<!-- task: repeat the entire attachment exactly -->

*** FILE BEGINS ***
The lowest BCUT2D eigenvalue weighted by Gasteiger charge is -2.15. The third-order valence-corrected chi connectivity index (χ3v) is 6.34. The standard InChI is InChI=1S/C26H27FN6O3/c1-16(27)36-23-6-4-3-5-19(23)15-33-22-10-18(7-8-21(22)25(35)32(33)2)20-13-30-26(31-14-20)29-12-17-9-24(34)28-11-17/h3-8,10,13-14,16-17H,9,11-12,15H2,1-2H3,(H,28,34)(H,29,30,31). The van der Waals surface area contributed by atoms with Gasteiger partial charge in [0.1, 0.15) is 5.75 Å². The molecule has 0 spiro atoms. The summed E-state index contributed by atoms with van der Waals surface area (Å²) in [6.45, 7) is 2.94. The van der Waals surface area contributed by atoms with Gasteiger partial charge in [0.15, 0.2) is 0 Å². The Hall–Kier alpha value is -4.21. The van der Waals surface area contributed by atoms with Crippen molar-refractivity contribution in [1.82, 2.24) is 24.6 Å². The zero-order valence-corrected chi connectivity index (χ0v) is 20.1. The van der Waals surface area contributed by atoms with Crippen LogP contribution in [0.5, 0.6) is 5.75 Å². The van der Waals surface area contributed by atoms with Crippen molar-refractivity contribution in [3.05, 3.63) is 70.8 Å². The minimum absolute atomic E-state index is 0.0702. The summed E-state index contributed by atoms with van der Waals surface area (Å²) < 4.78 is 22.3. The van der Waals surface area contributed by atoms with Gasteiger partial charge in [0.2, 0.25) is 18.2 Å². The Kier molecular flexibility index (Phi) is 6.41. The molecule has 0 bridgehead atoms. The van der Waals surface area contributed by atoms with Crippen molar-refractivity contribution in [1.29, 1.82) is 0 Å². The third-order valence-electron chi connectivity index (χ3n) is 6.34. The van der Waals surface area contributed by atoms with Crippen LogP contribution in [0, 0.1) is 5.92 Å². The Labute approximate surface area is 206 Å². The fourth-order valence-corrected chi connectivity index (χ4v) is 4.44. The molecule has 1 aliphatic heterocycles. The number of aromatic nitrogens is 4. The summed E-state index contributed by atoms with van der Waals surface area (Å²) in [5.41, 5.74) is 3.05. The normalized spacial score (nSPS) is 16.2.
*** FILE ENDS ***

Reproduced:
The lowest BCUT2D eigenvalue weighted by Gasteiger charge is -2.15. The third-order valence-corrected chi connectivity index (χ3v) is 6.34. The standard InChI is InChI=1S/C26H27FN6O3/c1-16(27)36-23-6-4-3-5-19(23)15-33-22-10-18(7-8-21(22)25(35)32(33)2)20-13-30-26(31-14-20)29-12-17-9-24(34)28-11-17/h3-8,10,13-14,16-17H,9,11-12,15H2,1-2H3,(H,28,34)(H,29,30,31). The van der Waals surface area contributed by atoms with Gasteiger partial charge in [0.1, 0.15) is 5.75 Å². The molecule has 0 spiro atoms. The summed E-state index contributed by atoms with van der Waals surface area (Å²) in [6.45, 7) is 2.94. The van der Waals surface area contributed by atoms with Gasteiger partial charge in [0.15, 0.2) is 0 Å². The Hall–Kier alpha value is -4.21. The van der Waals surface area contributed by atoms with Crippen molar-refractivity contribution in [1.82, 2.24) is 24.6 Å². The zero-order valence-corrected chi connectivity index (χ0v) is 20.1. The van der Waals surface area contributed by atoms with Crippen LogP contribution in [0.5, 0.6) is 5.75 Å². The van der Waals surface area contributed by atoms with Crippen molar-refractivity contribution in [3.05, 3.63) is 70.8 Å². The minimum absolute atomic E-state index is 0.0702. The summed E-state index contributed by atoms with van der Waals surface area (Å²) < 4.78 is 22.3. The van der Waals surface area contributed by atoms with Gasteiger partial charge in [0.2, 0.25) is 18.2 Å². The Kier molecular flexibility index (Phi) is 6.41. The molecule has 0 bridgehead atoms. The van der Waals surface area contributed by atoms with Crippen molar-refractivity contribution in [1.29, 1.82) is 0 Å². The third-order valence-electron chi connectivity index (χ3n) is 6.34. The van der Waals surface area contributed by atoms with Crippen LogP contribution in [0, 0.1) is 5.92 Å². The Labute approximate surface area is 206 Å². The fourth-order valence-corrected chi connectivity index (χ4v) is 4.44. The molecule has 1 aliphatic heterocycles. The number of aromatic nitrogens is 4. The summed E-state index contributed by atoms with van der Waals surface area (Å²) in [5.41, 5.74) is 3.05. The normalized spacial score (nSPS) is 16.2.